More Down Payment May Cost You More Money

The search for conventional mortgage financing just got tougher -- and may get tougher still -- with several Canadian lenders moving to cut their rental programs because of tighter access to bulk insurance.
FirstLine, the CIBC-owned broker channel lender, kicked off the latest round of downsizing, last week announcing it would impose a $750,000 cap on rental property loans up to an 80 per cent loan-to-value. That’s $250K less than what owner-occupieds can qualify for.

Street Capital announced a similar decision last week, axing its rental program altogether. And while it will consider exceptions on a case-by-case basis, that’s only where clients are willing to pay default insurance they technically do not need.

Under Canadian mortgage rules, borrowers opting to go conventional by putting down a minimum 20 per cent are exempt from that requirement.

But increasingly lenders have opted to insure those loans themselves through bulk insurance offered by the CMHC. The practice allows them to then securitize those mortgages for sale on equities markets. It also clears up space on their balance sheets to write more loans.

Last week, CMHC warned that lender access to its $600 billion insurance fund would likely be rationed as the Crown corp. approaches the limit of that funding. Government hasn’t yet agreed to raise that ceiling.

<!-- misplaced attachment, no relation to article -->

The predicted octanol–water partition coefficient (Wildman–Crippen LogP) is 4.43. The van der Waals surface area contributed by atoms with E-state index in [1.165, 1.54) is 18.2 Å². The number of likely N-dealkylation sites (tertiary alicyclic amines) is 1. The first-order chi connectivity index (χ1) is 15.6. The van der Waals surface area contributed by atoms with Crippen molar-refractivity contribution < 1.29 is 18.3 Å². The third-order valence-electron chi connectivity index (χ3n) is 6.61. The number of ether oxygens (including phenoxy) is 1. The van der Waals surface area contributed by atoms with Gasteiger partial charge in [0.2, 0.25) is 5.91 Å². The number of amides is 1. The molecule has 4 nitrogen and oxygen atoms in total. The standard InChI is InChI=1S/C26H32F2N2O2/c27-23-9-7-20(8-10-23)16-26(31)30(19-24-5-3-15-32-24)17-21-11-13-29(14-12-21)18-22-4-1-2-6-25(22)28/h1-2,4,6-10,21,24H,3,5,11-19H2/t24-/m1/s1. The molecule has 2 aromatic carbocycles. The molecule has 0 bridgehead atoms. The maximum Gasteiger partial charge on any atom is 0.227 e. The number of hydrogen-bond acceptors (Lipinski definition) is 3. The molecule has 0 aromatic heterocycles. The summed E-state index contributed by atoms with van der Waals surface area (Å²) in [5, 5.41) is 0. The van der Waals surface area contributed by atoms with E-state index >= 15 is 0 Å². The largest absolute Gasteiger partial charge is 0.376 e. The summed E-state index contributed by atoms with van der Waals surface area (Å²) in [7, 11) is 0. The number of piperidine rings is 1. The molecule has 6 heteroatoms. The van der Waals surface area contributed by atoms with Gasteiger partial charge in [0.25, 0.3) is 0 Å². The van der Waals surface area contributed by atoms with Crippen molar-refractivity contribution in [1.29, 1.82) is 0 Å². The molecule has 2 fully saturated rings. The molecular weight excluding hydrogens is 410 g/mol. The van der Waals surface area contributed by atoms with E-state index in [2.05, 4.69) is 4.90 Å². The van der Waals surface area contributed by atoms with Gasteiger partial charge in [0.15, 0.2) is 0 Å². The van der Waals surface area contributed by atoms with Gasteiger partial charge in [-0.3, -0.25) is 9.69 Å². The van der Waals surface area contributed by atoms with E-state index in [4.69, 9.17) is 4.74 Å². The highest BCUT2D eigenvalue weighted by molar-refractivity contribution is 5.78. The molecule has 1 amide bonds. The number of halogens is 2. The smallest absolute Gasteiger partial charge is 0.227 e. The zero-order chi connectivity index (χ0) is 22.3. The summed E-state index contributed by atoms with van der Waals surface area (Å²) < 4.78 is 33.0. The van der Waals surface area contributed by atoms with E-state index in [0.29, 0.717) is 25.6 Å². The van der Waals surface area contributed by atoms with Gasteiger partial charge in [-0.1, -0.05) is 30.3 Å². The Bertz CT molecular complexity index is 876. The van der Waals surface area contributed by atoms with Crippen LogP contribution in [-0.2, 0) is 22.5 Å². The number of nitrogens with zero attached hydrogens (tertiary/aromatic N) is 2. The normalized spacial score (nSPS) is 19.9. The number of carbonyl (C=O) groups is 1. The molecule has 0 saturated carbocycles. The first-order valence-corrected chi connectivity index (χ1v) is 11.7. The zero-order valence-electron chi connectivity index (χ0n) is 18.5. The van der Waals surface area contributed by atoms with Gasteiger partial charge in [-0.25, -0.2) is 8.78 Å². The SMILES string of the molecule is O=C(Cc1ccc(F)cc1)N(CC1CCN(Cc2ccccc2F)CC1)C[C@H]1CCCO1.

Lenders are now taking a look at their books and deciding where to cut their conventional lending business rather than keep some loans uninsured and, therefore, on their books.

Rental programs – along with business-for-self lending – is most vulnerable to that downsizing, say analysts, suggesting property investors will find it increasingly difficult to win financing for acquisitions.

That has already begun to happen, with another high-profile lender -- Merix Financial -- deciding to pass on mortgage insurance costs to conventional mortgage borrowers asking for LTVs between 65% and 80%.

“It was important to Merix to continue to offer those products – BFS and Rental -- so originators can continue to offer them to their clients,” said Jason Kay, VP of sales. “While some clients are having to pay more, from a cash flow perspective, it is relatively neutral compared to costs before the changes.”:

(from Canadian Real Estate Wealth)